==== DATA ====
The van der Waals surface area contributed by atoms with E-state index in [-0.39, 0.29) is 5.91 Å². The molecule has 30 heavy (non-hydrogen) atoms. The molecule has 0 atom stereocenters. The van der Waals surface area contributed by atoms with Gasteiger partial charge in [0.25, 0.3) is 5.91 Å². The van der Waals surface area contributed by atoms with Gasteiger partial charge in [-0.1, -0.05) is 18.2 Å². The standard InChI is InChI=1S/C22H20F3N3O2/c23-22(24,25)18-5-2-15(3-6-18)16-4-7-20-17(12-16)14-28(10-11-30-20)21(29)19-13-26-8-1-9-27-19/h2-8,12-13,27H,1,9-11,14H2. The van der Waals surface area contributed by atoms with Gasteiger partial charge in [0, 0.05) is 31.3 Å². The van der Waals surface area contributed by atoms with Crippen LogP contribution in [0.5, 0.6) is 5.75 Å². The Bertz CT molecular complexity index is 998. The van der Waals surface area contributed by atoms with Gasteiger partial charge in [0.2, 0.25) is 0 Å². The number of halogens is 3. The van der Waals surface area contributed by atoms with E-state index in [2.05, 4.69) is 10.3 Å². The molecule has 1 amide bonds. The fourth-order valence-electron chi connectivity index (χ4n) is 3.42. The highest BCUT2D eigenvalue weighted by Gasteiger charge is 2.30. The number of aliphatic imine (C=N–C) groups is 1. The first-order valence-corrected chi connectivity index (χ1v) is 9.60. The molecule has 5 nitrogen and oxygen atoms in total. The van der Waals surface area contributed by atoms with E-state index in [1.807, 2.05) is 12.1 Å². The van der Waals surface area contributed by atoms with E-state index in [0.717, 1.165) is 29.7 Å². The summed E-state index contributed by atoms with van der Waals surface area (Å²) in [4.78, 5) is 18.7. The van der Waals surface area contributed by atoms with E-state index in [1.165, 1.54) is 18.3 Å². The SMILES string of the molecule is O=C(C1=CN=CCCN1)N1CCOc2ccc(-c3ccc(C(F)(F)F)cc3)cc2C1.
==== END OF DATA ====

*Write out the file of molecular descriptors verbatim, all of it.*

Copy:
The van der Waals surface area contributed by atoms with E-state index in [-0.39, 0.29) is 5.91 Å². The molecule has 30 heavy (non-hydrogen) atoms. The molecule has 0 atom stereocenters. The van der Waals surface area contributed by atoms with Gasteiger partial charge in [0.25, 0.3) is 5.91 Å². The van der Waals surface area contributed by atoms with Gasteiger partial charge in [-0.1, -0.05) is 18.2 Å². The standard InChI is InChI=1S/C22H20F3N3O2/c23-22(24,25)18-5-2-15(3-6-18)16-4-7-20-17(12-16)14-28(10-11-30-20)21(29)19-13-26-8-1-9-27-19/h2-8,12-13,27H,1,9-11,14H2. The van der Waals surface area contributed by atoms with Gasteiger partial charge in [0, 0.05) is 31.3 Å². The van der Waals surface area contributed by atoms with Crippen LogP contribution in [0.5, 0.6) is 5.75 Å². The Bertz CT molecular complexity index is 998. The van der Waals surface area contributed by atoms with Gasteiger partial charge in [0.2, 0.25) is 0 Å². The number of halogens is 3. The van der Waals surface area contributed by atoms with E-state index in [2.05, 4.69) is 10.3 Å². The molecule has 1 amide bonds. The fourth-order valence-electron chi connectivity index (χ4n) is 3.42. The highest BCUT2D eigenvalue weighted by Gasteiger charge is 2.30. The number of aliphatic imine (C=N–C) groups is 1. The first-order valence-corrected chi connectivity index (χ1v) is 9.60. The molecule has 5 nitrogen and oxygen atoms in total. The van der Waals surface area contributed by atoms with E-state index in [1.807, 2.05) is 12.1 Å². The van der Waals surface area contributed by atoms with E-state index in [0.717, 1.165) is 29.7 Å². The summed E-state index contributed by atoms with van der Waals surface area (Å²) in [4.78, 5) is 18.7. The van der Waals surface area contributed by atoms with E-state index in [1.165, 1.54) is 18.3 Å². The SMILES string of the molecule is O=C(C1=CN=CCCN1)N1CCOc2ccc(-c3ccc(C(F)(F)F)cc3)cc2C1.